Before you start learning how to code, you will need to gain an understanding of some of the foundational concepts of programming languages. Here are a few examples of programming language fundamentals:
In programming languages, variables are used to store and manage data so that programmers can easily retrieve and manipulate the data without needing to keep track of its storage location. Rather than addressing a piece of data directly, programmers can call upon a certain piece of data by using the variable’s label.
For example, let’s say that you have a variable named “prices,” and within this variable, you can store a list of prices from a data set. This way, when a programmer wants to retrieve prices from the data stored inside the variable, they can call upon the data using the name “prices” without needing to input the data’s storage location.
We briefly mentioned data types earlier when we were talking about type-checking. In a computer program, data within a variable can be assigned a specific “type” or class that determines how the data can be used and manipulated.
A few different examples of data types include:
- Integers – Integers are whole numbers that do not have decimal points. These can be positive, negative, or zero.
- Strings – A String is a data type that is made up of letters, spaces, and symbols. Strings can be used to represent names, words, sentences, or any other combination of these characters.
- Boolean – Boolean is a data type that is represented by either a true or a false value. These are often used in programming to help the code decide what it should do next. For example, if “x” is true, then do “y.”
- Objects – An object is a more complex data type in which multiple pieces of associated information can be stored. For example, if your objects within this data type are dogs, they may include details such as name, breed, color, size, etc.
Keep in mind that there are many other data types that can be used for different programming purposes.
A simple way to think of control structures is like programming logic. Control structures are programming tools that make it possible to determine the sequence of your code’s execution. They can tell your code to make decisions, repeat functions, and skip steps within the code.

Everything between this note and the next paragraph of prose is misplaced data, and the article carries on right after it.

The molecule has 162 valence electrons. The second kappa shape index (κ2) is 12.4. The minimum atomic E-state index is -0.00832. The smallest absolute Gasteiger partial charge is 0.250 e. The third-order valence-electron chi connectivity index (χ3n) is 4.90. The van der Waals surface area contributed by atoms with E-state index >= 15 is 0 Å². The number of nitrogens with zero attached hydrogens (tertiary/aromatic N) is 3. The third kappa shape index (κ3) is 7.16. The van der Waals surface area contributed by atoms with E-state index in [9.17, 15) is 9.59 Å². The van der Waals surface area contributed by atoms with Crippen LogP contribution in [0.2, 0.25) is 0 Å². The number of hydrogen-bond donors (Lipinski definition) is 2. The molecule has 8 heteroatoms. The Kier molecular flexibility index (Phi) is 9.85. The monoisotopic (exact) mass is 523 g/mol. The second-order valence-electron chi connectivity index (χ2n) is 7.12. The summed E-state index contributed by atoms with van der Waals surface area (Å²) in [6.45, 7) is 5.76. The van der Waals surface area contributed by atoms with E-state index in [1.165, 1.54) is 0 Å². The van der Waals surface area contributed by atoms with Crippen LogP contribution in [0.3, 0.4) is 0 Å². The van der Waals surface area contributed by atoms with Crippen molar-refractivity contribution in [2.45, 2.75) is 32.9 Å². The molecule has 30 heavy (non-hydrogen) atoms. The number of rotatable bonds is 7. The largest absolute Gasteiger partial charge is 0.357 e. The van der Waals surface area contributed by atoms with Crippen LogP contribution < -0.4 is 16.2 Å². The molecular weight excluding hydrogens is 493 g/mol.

In language, syntax refers to the structure with which sentences and ideas are formed, ultimately governing the way you would speak or write. The same is true in programming languages, and each one has its own syntax.
Frameworks and Libraries
- A web browser: Google Chrome, FireFox, Microsoft Edge, or Safari, are all examples of web browsers. Each browser comes with browser developer tools to help you debug and inspect your code.
- An online learning source: this could be something as simple as YouTube tutorials to help you study and learn concepts before trying them out yourself.
We all have different learning styles and abilities, and some people certainly are more adept than others when it comes to acquiring new skills. With that being said, we want to highlight the importance of hands-on learning. According to some studies, hands-on learning is far more valuable than reading and lecturing alone.
Please know that these time frames are based on students who are actively pursuing their education by attending an academic institution.
If you are doing one or both of these things, then you will likely be learning many other related skills, such as subsequent frameworks and libraries, tricks and insights, and programming best practices. Realistically speaking, students who finish their education and begin working as a developer right away should have expert-level knowledge and skills in about one to two years.
Since 2014, LearningFuze has been developing an in-depth and hands-on teaching model that is preparing students to be the next generation of tech professionals. We offer both in-person and online learning opportunities, as well as full-time and part-time class schedules.
Our course materials are designed to be intuitive and straightforward so anyone can learn them, with or without a precursory knowledge of programming. By the time you complete our development course, you will also have a tangible portfolio to share with potential employers so you can show them your skills.
We also offer lifetime career services to help you prepare your resume and get you ready for interviews during and after your course including access to our extensive network of employers for life. So if you decide you would like to switch it up and look for other opportunities in ten years, we will put you in touch with an employer that is in line with your goals.
Attend a free info sessions to learn more about our full-time and part-time web development bootcamps.